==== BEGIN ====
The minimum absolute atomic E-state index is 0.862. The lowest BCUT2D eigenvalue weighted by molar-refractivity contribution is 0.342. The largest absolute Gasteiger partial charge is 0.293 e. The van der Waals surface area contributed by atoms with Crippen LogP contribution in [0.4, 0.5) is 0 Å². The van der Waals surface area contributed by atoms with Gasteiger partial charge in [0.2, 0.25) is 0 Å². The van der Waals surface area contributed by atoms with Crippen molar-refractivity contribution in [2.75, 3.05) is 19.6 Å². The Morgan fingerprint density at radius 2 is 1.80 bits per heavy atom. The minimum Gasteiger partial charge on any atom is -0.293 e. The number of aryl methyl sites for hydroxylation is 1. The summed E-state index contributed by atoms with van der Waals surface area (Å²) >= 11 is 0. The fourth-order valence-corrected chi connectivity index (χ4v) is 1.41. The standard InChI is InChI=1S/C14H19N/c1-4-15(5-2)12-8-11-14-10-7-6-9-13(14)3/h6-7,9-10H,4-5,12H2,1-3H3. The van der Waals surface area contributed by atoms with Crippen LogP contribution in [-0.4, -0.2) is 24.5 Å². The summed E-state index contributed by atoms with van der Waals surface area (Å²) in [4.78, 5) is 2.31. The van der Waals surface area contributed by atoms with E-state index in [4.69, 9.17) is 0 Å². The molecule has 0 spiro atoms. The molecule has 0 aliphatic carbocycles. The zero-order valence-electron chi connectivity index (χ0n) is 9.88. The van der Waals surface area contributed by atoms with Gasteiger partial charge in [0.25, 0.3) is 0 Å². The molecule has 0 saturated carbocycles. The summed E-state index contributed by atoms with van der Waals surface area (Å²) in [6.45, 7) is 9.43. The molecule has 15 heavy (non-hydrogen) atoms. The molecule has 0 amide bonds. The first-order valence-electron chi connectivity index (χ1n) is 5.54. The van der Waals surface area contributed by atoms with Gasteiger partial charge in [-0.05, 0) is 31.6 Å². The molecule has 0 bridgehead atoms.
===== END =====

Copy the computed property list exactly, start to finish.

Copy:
The minimum absolute atomic E-state index is 0.862. The lowest BCUT2D eigenvalue weighted by molar-refractivity contribution is 0.342. The largest absolute Gasteiger partial charge is 0.293 e. The van der Waals surface area contributed by atoms with Crippen LogP contribution in [0.4, 0.5) is 0 Å². The van der Waals surface area contributed by atoms with Gasteiger partial charge in [0.2, 0.25) is 0 Å². The van der Waals surface area contributed by atoms with Crippen molar-refractivity contribution in [2.75, 3.05) is 19.6 Å². The Morgan fingerprint density at radius 2 is 1.80 bits per heavy atom. The minimum Gasteiger partial charge on any atom is -0.293 e. The number of aryl methyl sites for hydroxylation is 1. The summed E-state index contributed by atoms with van der Waals surface area (Å²) >= 11 is 0. The fourth-order valence-corrected chi connectivity index (χ4v) is 1.41. The standard InChI is InChI=1S/C14H19N/c1-4-15(5-2)12-8-11-14-10-7-6-9-13(14)3/h6-7,9-10H,4-5,12H2,1-3H3. The van der Waals surface area contributed by atoms with Crippen LogP contribution in [-0.4, -0.2) is 24.5 Å². The summed E-state index contributed by atoms with van der Waals surface area (Å²) in [4.78, 5) is 2.31. The van der Waals surface area contributed by atoms with E-state index in [4.69, 9.17) is 0 Å². The molecule has 0 spiro atoms. The molecule has 0 aliphatic carbocycles. The zero-order valence-electron chi connectivity index (χ0n) is 9.88. The van der Waals surface area contributed by atoms with Gasteiger partial charge in [0.25, 0.3) is 0 Å². The molecule has 0 saturated carbocycles. The summed E-state index contributed by atoms with van der Waals surface area (Å²) in [6.45, 7) is 9.43. The molecule has 15 heavy (non-hydrogen) atoms. The molecule has 0 amide bonds. The first-order valence-electron chi connectivity index (χ1n) is 5.54. The van der Waals surface area contributed by atoms with Gasteiger partial charge in [-0.05, 0) is 31.6 Å². The molecule has 0 bridgehead atoms.